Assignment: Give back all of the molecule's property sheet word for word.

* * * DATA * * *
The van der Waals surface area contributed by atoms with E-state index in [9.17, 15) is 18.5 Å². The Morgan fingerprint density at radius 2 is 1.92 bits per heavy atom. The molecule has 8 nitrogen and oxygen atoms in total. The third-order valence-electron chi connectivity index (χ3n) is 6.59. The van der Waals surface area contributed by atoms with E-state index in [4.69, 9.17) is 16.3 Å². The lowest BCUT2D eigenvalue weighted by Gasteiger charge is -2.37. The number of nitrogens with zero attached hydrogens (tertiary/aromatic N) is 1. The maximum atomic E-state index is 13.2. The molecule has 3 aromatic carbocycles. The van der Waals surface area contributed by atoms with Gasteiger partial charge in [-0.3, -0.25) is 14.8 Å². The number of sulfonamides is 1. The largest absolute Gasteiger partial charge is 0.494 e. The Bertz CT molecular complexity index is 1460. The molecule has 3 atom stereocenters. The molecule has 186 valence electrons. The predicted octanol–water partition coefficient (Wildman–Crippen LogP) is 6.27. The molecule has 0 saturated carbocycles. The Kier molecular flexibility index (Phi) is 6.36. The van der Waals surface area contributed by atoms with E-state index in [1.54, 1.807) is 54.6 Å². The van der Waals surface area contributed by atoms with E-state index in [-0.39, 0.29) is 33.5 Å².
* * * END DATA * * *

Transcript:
The van der Waals surface area contributed by atoms with E-state index in [9.17, 15) is 18.5 Å². The Morgan fingerprint density at radius 2 is 1.92 bits per heavy atom. The molecule has 8 nitrogen and oxygen atoms in total. The third-order valence-electron chi connectivity index (χ3n) is 6.59. The van der Waals surface area contributed by atoms with E-state index in [4.69, 9.17) is 16.3 Å². The lowest BCUT2D eigenvalue weighted by Gasteiger charge is -2.37. The number of nitrogens with zero attached hydrogens (tertiary/aromatic N) is 1. The maximum atomic E-state index is 13.2. The molecule has 3 aromatic carbocycles. The van der Waals surface area contributed by atoms with Gasteiger partial charge in [-0.3, -0.25) is 14.8 Å². The number of sulfonamides is 1. The largest absolute Gasteiger partial charge is 0.494 e. The Bertz CT molecular complexity index is 1460. The molecule has 3 atom stereocenters. The molecule has 186 valence electrons. The predicted octanol–water partition coefficient (Wildman–Crippen LogP) is 6.27. The molecule has 0 saturated carbocycles. The Kier molecular flexibility index (Phi) is 6.36. The van der Waals surface area contributed by atoms with E-state index in [1.54, 1.807) is 54.6 Å². The van der Waals surface area contributed by atoms with E-state index in [-0.39, 0.29) is 33.5 Å².